V7. If God elects a remnant, it is by grace, not because that remnant deserves anything. This is how it was with you. Israel looked for an opportunity to build up its righteousness before God, but they didn’t receive it because they failed. God has given this grace to the elect. All others have been hardened. God only hardens someone if not a single opportunity to bring someone to repentance is left.
V8-10. In a threefold testimony from the Old Testament, Paul makes this hardening evident. He quotes texts from the prophets (Isaiah), the law (Deuteronomy) and the Psalms. In Isaiah and Deuteronomy it is God Who exercises this judgment of hardening by giving “them a spirit of stupor”. God’s patience will end. In Psalm 69 David asks for God’s judgment upon Israel because of their rejection of the Messiah, the Lord Jesus.
Such statements are not fitting for us. We live in the time of grace and we ought to ask God to forgive our enemies. This is what the Lord Jesus prayed while on the cross: “Father, forgive them, for they do not know what they are doing” (Lk 23:34). Therefore, grace can be offered now to the worst of sinners. Of these, Paul considers himself the most prominent example. He says that to him, the chief of the sinners, mercy was shown (1Tim 1:13-16). To the remnant grace has been shown through the intercession of the Lord Jesus at the cross according to the election of grace. But all others will fall under the judgment that God must bring over them because they put the Lord Jesus to death.
It was proper for His earthly people (in the Old Testament as well as in the future when the church has been taken up) to ask God to punish evil. And God will do that. He is the God of justice Who will bring about this justice for His elect. Later, when in the great tribulation (the church having been taken up and we thus in heaven), the believing remnant will suffer terrible persecution and the Lord Jesus will return to earth to save them (Zec 12:1-4; 14:1-4). He will do this by judging the persecutors. In many psalms the feelings of the believers in those future days resound with their desire for deliverance, imploring God to judge their enemies. In essence, this is what David does here.
V11. Now you may wonder if all this happened to Israel with the goal of allowing them to fall. But once again this idea is taken away when Paul says: “May it never be” or: “Certainly not!” They didn’t stumble to be rejected. But once they had stumbled, God offered His grace to the nations. He did so with the purpose of provoking Israel to jealousy. You must not restrict the sense of jealousy to a grudge, as if Israel would envy the nations because grace was offered to them. The sense is, it would cause Israel to long for the salvation that was offered to the nations.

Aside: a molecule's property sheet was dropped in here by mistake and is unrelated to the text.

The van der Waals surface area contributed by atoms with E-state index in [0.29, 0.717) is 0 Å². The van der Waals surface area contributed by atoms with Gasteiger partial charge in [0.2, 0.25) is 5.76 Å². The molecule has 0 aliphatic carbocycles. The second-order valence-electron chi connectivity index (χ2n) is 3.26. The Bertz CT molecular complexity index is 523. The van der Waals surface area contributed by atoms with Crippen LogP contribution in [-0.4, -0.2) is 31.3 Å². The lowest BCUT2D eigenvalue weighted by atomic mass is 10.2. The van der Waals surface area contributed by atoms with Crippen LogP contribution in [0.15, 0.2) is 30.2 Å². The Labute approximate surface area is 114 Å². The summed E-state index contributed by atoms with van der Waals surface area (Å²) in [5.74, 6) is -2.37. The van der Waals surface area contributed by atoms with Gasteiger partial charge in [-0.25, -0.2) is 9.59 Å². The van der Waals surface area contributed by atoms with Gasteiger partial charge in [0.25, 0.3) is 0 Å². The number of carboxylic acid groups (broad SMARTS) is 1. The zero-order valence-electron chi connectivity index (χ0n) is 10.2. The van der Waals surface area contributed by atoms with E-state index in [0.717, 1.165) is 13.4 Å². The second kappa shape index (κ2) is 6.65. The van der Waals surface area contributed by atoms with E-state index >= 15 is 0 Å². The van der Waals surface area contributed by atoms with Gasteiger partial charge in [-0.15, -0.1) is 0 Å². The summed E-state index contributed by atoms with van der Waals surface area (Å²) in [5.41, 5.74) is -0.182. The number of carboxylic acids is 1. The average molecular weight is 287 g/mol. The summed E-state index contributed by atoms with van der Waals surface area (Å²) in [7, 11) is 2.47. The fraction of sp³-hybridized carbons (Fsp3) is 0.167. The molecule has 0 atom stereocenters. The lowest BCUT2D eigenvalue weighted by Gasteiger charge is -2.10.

V12. It is good to realize these riches have come to us as a consequence of Israel’s trespassing. Salvation wasn’t offered to us because we were better in any respect. It is through Israel’s trespass and loss, which is negative, that such riches have gone out towards the world. What blessing for the world then will result from Israel’s conversion and restoration! Then a wonderful blessing will go out from this people in which all the nations will share. This will be the situation in the Millennium, the Lord’s 1000 year reign (Rev 20:4).
V13-14. Although Paul was the apostle to the nations, he was still connected with his people in both heart and soul. He had an eye for their present state of hardening. He also had an eye for their future restoration. His commitment in his Lord’s service was closely connected with these people.
When he speaks of “some of them”, this means he didn’t think he could bring all the people to conversion. He saw it as a glorification of his service if he could save “some” out of Israel. The individuals who are now converted out of Israel form the remnant according to the election of grace in this present day.
Now read Romans 11:7-14 again.
Reflection: What is your attitude towards Israel?
15 - 17 God’s Testimony on Earth
15 For if their rejection is the reconciliation of the world, what will [their] acceptance be but life from the dead? 16 If the first piece [of dough] is holy, the lump is also; and if the root is holy, the branches are too. 17 But if some of the branches were broken off, and you, being a wild olive, were grafted in among them and became partaker with them of the rich root of the olive tree,
V15. The rejection of Israel meant the offer of atonement could go out to the world – to the nations, to the Gentiles. In 2 Corinthians 5 it says: “God was in Christ reconciling the world to Himself” (2Cor 5:19) This does not say the whole world was reconciled to God; it is only true for those who recognize the necessity of Christ’s work of atonement for themselves.
There is no such thing as a universal reconciliation – that everyone, even the devil, will be saved. This idea is often justified by saying that God is a God of love, but don’t let yourself be fooled by this! The Bible speaks clearly enough of an everlasting judgment (Rev 20:11-15).
This verse in Romans 11 is about the place before God of both Israel and the world. At the moment, God is not publicly dealing with Israel as a nation. When Israel will be again accepted, this will be “life from the dead”. A description of this is found in Ezekiel 37 (Eze 37:1-14).